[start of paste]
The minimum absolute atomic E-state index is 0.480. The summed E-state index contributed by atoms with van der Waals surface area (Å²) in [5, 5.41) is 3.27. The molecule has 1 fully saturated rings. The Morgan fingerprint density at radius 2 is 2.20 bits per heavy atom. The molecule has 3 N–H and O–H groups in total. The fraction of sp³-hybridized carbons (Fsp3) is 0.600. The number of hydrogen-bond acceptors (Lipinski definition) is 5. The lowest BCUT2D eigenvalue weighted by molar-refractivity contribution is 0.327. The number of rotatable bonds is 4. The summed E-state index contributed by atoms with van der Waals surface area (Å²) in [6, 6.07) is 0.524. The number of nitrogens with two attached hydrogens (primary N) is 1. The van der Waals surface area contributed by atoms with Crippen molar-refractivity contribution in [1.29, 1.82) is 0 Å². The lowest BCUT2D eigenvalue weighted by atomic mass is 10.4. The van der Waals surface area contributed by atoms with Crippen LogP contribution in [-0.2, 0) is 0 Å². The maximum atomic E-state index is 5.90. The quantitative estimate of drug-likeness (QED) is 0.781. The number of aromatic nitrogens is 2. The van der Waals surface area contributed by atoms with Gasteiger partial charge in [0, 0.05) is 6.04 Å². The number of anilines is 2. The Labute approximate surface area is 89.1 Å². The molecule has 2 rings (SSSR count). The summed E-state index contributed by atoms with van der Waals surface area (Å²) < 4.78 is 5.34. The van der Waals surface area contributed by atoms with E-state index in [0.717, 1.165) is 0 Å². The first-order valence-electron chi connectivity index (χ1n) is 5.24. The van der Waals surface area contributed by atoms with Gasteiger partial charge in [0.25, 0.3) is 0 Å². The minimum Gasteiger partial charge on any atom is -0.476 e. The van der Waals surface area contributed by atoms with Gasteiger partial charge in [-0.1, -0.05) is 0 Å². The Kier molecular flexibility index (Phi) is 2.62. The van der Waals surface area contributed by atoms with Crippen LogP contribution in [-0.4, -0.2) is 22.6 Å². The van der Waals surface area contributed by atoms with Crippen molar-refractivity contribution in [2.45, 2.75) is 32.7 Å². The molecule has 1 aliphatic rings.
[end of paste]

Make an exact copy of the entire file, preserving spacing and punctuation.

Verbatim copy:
The minimum absolute atomic E-state index is 0.480. The summed E-state index contributed by atoms with van der Waals surface area (Å²) in [5, 5.41) is 3.27. The molecule has 1 fully saturated rings. The Morgan fingerprint density at radius 2 is 2.20 bits per heavy atom. The molecule has 3 N–H and O–H groups in total. The fraction of sp³-hybridized carbons (Fsp3) is 0.600. The number of hydrogen-bond acceptors (Lipinski definition) is 5. The lowest BCUT2D eigenvalue weighted by molar-refractivity contribution is 0.327. The number of rotatable bonds is 4. The summed E-state index contributed by atoms with van der Waals surface area (Å²) in [6, 6.07) is 0.524. The number of nitrogens with two attached hydrogens (primary N) is 1. The van der Waals surface area contributed by atoms with Crippen molar-refractivity contribution in [1.29, 1.82) is 0 Å². The lowest BCUT2D eigenvalue weighted by atomic mass is 10.4. The van der Waals surface area contributed by atoms with Crippen LogP contribution in [-0.2, 0) is 0 Å². The maximum atomic E-state index is 5.90. The quantitative estimate of drug-likeness (QED) is 0.781. The number of aromatic nitrogens is 2. The van der Waals surface area contributed by atoms with Gasteiger partial charge in [0, 0.05) is 6.04 Å². The number of anilines is 2. The Labute approximate surface area is 89.1 Å². The molecule has 2 rings (SSSR count). The summed E-state index contributed by atoms with van der Waals surface area (Å²) < 4.78 is 5.34. The van der Waals surface area contributed by atoms with E-state index in [0.717, 1.165) is 0 Å². The first-order valence-electron chi connectivity index (χ1n) is 5.24. The van der Waals surface area contributed by atoms with Gasteiger partial charge in [0.25, 0.3) is 0 Å². The minimum Gasteiger partial charge on any atom is -0.476 e. The van der Waals surface area contributed by atoms with Gasteiger partial charge in [-0.1, -0.05) is 0 Å². The Kier molecular flexibility index (Phi) is 2.62. The van der Waals surface area contributed by atoms with Crippen LogP contribution in [-0.4, -0.2) is 22.6 Å². The van der Waals surface area contributed by atoms with Crippen molar-refractivity contribution in [2.45, 2.75) is 32.7 Å². The molecule has 1 aliphatic rings.